Resurgent demand for intra-Asia trade into India seems to have pushed short-term container freight rates on the route noticeably higher in recent weeks, recovering from the lows seen over the past few months.
According to market data from local freight forwarding sources, average rates for bookings from Central/North China to India grew 20% to 40% this month over August levels.
For example, Shanghai-Nhava Sheva/Mundra rates have hit $500 per teu and $600 per feu, up from $425 and $450, respectively, three weeks ago. Carriers are said to be quoting $550/teu and $600/feu for Tianjin shipments to Nhava Sheva/Mundra, versus $425 and $450 through August.
Similarly, South China (Yantian)-West India rates have seen a 25% month-on-month increase, and now hover at $500 per teu and $550 per feu, data shows.
For trade between China and southern India (Chennai), rates have spiked to new highs on the import leg. Forwarders put September rates at $1,100 per teu and $1,200 per feu for loads from Shanghai to Chennai, and at $1,150 and $1,250, respectively, for Tianjin-Chennai bookings. Corresponding August rates on the same port pairs stood at $1,000 per teu and $1,100 per feu, and $1,050 per teu and $1,150 per feu.
Stronger import flows into India have encouraged both regional and deepsea carriers to open a flurry of intra-Asia connections in recent months, mostly out of the Chennai region.
The new network additions include a weekly joint loop by Sinotrans, TS Lines, SeaLead Shipping and SITC. Branded the Far East India Express (FIX1), the five-vessel connection had its first call at DP World Chennai this month – arguably a watershed moment for the terminal as it deals with heightened competition from nearby Adani Group-led emerging rivals, particularly Kattupalli port.
DP World Chennai said the FIX1, featuring fewer port calls, offered an eight-day shorter transit than other available connections between Chennai and China. It has a port rotation of Qingdao-Shanghai-Ningbo-Shekou-Chennai-Visakhapatnam-Port Klang-Shekou-Qingdao.
“This pioneering initiative not only strengthens the ties between India and East Asia, but also underscores our commitment to enhancing supply chain efficiencies, reducing transit times, and supporting economic growth,” said Ravinder Johal, DP World Subcontinent’s COO of ports and terminals for the MENA region.
“Moreover, this service will set new benchmarks for reliability, speed, and resilience for the Indian exporters exploring newer markets across the East Asia region and beyond,” he added.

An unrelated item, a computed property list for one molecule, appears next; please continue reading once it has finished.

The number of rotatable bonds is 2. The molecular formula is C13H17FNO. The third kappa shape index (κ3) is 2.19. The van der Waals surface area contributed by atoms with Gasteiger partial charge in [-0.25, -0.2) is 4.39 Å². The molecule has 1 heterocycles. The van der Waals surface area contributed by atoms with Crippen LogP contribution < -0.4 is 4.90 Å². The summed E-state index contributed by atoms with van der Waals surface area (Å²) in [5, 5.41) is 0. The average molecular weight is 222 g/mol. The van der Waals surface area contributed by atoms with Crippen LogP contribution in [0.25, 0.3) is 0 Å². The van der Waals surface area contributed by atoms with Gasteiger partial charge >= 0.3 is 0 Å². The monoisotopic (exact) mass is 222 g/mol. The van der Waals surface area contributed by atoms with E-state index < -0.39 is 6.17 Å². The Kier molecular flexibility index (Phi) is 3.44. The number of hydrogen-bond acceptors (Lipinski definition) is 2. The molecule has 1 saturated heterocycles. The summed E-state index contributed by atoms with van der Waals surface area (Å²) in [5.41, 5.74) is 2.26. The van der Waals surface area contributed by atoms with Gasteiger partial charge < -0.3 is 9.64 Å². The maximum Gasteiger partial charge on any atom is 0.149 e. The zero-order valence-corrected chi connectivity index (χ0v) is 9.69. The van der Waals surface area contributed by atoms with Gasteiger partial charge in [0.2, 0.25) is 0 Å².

A Chennai terminal official told The Loadstar the market had a host of new players betting on the intra-Asia tradelane, adding: “Everyone wants to grab a slice of the Asian import pie.”
Corroborating the changing backhaul-headhaul trade dynamics, inbound volumes at Chennai port exceeded export loads between April and August, with combined Chennai imports at 347,795 teu and exports at 302,558 teu.
According to industry sources, manufacturing activity in and around Chennai has gathered pace, propelled by trade diversification revolving around the much-publicised China plus-one sourcing strategy of western importers.
Rajesh Srinivasan, India country manager at freight forwarder Dimerco Express Group, said the government wants to lift manufacturing’s share of India’s GDP from around 17.7% currently to 25% by 2025.
Speaking on the latest episode of The Freight Buyers Club podcast, Rahul Kapoor, global head of Shipping Analytics and Research at S&P Global Commodity Insights, said that although India would not replace China as the workshop of the world, it would make market share gains at China’s expense in the years ahead as manufacturers diversified production to bolster supply chain resilience.
“Supply chain diversification is not a fad anymore, it’s actually happening, and it will continue to accelerate,” Mr. Kapoor explained.
However, Indian export rates on intra-Asia trades have continued at rock bottom levels – some carriers are accepting bookings for several Asian ports, including Shanghai, Hong Kong and Singapore, for as low as $5 per teu, which in reality is a token contribution to the cost of repositioning boxes to origin or demand locations.